An antique and silver dealer outbid the State Department at Christie's auction house Saturday, paying $240,000 for one of two extant American silver plateaus. The other one is in the White House.
Berry Tracy, a New York dealer and former curator of American decorative arts at the Metropolitan Museum of Art, outbid State in a heated battle for the plateau that lasted almost five minutes. Tracy says he intends to loan the plateau to the Metropolitan, where it has been displayed in the American wing. The White House has the only other extant American silver plateau, a form used as a centerpiece on elegant tables.
Clement Conger, the curator of the Diplomatic Reception Room at the State Department, was somewhat upset about the sale's outcome when reached at his home in Alexandria. "We just didn't have the money to match the final bid," he said. "We rely entirely on funds raised by the Fine Arts Committee. The plateau would have been a fitting addition to the Madison-Monroe Room. The Great Seal is housed there and the plateau is decorated with six sterling eagles around the sides."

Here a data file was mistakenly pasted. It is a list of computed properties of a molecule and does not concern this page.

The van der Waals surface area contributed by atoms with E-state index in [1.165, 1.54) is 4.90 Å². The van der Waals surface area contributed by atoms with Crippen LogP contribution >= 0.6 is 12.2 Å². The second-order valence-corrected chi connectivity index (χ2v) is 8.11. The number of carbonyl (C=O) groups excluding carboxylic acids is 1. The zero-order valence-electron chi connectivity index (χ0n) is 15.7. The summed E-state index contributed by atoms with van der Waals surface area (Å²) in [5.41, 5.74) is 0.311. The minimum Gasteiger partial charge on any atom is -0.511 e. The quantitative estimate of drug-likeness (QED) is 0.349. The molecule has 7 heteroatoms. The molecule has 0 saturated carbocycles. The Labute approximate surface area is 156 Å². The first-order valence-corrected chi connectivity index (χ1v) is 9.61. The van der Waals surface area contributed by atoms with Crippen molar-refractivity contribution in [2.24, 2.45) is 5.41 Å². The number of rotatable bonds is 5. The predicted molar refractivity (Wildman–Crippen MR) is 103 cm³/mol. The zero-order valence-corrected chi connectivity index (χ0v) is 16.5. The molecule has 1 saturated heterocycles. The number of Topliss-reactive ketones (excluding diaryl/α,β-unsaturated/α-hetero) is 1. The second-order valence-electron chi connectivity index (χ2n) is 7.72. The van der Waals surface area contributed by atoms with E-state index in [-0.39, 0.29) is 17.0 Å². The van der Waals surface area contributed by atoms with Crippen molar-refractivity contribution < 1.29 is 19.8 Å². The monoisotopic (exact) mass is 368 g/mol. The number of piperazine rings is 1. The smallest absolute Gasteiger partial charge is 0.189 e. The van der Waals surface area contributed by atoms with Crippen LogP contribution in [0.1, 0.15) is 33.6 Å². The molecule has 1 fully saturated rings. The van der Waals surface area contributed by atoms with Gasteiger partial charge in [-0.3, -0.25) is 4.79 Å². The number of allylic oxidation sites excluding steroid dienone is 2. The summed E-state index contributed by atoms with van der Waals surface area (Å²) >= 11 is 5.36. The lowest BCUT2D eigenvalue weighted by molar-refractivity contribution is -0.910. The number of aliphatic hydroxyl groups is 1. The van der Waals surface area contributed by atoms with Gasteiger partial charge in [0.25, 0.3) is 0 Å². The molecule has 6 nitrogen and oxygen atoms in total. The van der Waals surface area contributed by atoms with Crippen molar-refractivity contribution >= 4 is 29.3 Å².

Sale of the five-foot reflective tray, known as the De Witt Clinton plateau because it was presented to New York's Gov. De Witt Clinton on the opening of the Erie Canal in 1825--set an auction record for American silver. (The previous record was $110,000 posted in January at Sotheby's for a bowl by Benjamin Wynkoop.)
The plateau fetched the third highest price in a sale of several hundred examples of Americana at Christie's Park Avenue salesroom. The top lot was a Chippendale mahogany block-front and shell-carved kneehole-bureau, which brought $350,000, almost matching the record price for Americana--$360,000.